The End

I guess the main reason I put Blindness down was because it was unrealistic. In the first instance it was redundantly so, in the second it seemed like the author was deliberately forcing an arbitrary and unbelievable scene in order to be provocative just for the sake of it.

There were probably many things lost in translation. I am not familiar with Saramago’s culture or customs, and so there are likely things that I have missed in my reading, or things that would’ve kept me reading despite what I found to be disagreeable. I recognize these possibilities, but when it comes to plot and characters, the two most important elements in any story, I found Blindness to be ludicrous and insultingly farfetched.

It’s peculiar how books that are adored en masse are rarely granted academic or artistic prestige, while just about every author (Hemingway is my notable exception) who has won the Nobel Prize in Literature is quite difficult to read and enjoy. We all have to study Shakespeare, but few people enjoy reading him for leisure. It is difficult to see Stephen King or J. K. Rowling being studied at Universities long after their passing, but they are the two most successful mainstream writers of our generation. I don’t think you have to be deep and philosophical to write a good book. You just have to make us care about the protagonist, and provide a consistent and engaging plot. I don’t know what Saramago was trying to do with Blindness, but I had to put it down because it came off as being crass just for the sake of it, I didn’t care about the main character, and the plot turned out to be utterly ridiculous. The only good thing is that I’ve learned this lesson, and hopefully will be mindful when telling my own stories.

Thanks for reading.

Rethinking Feminism

Rethinking Feminism

I came across  this article the other day and it got me thinking. I’ve always felt there was something odd about feminism, despite it having a seemingly fair premise. Everyone has the right to political equality, no matter their race, gender, sexual orientation, or religion. This statement, while not true in the world, is an ideal that a civilized people should strive for, because it is just. But I’ve always stopped short of considering feminism as a just cause, and I think the story behind this article can explain why.

In first world countries, feminism is about giving women political equality, and that means allowing them to make choices (career, academics, lifestyle) without detriment or prejudice based on their gender. One of the stronger motivations for this is that women have, for most of human history, been confined to the role of housewife and mother, and the cry of feminism is a cry to allow women to reach their full potential, by encouraging and providing resources for women to achieve their goals, professional or otherwise.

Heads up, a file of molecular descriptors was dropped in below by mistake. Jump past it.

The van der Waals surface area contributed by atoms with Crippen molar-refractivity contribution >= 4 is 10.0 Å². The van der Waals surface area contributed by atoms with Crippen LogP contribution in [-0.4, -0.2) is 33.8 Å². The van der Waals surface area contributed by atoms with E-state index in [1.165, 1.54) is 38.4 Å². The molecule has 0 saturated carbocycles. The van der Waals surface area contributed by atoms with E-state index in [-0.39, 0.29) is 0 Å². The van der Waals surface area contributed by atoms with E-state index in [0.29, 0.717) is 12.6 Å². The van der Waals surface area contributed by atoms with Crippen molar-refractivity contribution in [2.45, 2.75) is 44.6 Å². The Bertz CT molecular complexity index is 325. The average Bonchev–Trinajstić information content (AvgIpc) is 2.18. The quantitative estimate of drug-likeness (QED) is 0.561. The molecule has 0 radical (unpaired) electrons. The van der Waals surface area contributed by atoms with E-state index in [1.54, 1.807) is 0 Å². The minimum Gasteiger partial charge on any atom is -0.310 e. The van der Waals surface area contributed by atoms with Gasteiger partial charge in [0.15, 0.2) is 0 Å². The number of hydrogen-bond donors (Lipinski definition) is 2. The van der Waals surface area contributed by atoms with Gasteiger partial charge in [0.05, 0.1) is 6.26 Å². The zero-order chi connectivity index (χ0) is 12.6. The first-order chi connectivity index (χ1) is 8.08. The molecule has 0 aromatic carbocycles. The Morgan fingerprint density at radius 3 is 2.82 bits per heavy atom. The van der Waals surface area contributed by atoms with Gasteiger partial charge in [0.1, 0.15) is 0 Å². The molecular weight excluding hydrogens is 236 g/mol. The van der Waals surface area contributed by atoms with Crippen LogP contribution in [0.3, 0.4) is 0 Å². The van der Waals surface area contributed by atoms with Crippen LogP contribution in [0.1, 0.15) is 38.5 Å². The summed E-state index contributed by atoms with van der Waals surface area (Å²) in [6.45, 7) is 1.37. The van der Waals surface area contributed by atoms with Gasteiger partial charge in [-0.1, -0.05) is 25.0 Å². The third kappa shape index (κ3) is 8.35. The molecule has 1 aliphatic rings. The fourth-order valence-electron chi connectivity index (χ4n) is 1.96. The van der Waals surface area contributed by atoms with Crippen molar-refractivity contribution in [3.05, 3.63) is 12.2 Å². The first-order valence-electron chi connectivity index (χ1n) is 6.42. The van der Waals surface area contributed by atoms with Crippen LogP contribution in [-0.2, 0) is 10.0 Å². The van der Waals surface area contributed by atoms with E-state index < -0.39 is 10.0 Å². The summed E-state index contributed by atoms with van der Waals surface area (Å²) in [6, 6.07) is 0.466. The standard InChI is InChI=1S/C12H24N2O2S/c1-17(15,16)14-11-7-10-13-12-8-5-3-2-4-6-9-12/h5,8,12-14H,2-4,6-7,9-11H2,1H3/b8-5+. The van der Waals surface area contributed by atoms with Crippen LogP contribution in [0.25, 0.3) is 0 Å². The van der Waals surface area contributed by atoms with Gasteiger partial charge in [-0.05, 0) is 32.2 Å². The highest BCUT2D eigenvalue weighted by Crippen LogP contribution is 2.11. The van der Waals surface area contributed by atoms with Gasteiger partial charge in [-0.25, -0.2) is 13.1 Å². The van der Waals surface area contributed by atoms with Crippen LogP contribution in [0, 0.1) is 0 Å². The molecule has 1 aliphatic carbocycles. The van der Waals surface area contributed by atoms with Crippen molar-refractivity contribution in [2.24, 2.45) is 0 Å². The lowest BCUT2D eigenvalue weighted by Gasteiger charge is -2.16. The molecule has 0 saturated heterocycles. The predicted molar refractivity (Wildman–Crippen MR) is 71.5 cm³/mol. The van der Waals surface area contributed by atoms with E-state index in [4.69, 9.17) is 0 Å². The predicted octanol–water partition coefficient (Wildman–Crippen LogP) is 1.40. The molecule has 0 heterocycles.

In practice, I believe modern feminism has fallen short of its noble goal because it has gone from being about choice to reverting back into giving women very little choice at all. Of course, sexism used to be explicit in laws and workplace guidelines, but the restriction I’m talking about here is a social one.

In the article mentioned above a private school teacher laments the fact that girls are pressured into pursuing higher education, and she is of the opinion that girls used to be happier when they were only expected to marry and lead a simple life.

I can understand why parents were upset over these remarks. If I was a parent I would never want my daughter to feel limited or bounded by any social expectations. But perhaps that is the problem itself. I think feminism has taken matters too far the other way.

You probably know at least one female who is proud to be doing whatever she is doing, and scoffs at other females who have settled to be wives or mothers. There is evidence of this in pop culture as well.

Doesn’t it seem strange to you, that if feminism is about choice and letting women be whatever they want to be, that we would put down certain women for choosing to live a certain way? It’s a contradiction, and it’s illogical. I’m bothered by it personally when I hear females I know talk down about other women just because they don’t have a University degree or a high-paying job. This, among other things, is what makes me feel like feminism can sometimes veer off track, if it hasn’t already.

Not everyone enjoys school or desires a post-secondary degree, and this goes for both men and women. Maybe they want to do something else with their lives, and I don’t think that’s shameworthy in any way.

I think this is what the teacher is referring to with her comments. There seems to be a pressure for girls to achieve more in school, and in extreme cases, find meaning in their lives that excludes raising a family. This situation sounds awfully familiar, for aren’t we pressuring young girls to pursue and idealize a certain lifestyle independent of what they actually want?

The problem with modern feminism is not only that it leaves a lot of women behind, but also that it can sometimes pressure females into make a certain lifestyle choice, just not the same one it was thirty years ago. If feminism is about women choosing what they want to do with their lives, then I think it still has to make room for those who choose to be a parent or a homemaker.

Thanks for reading.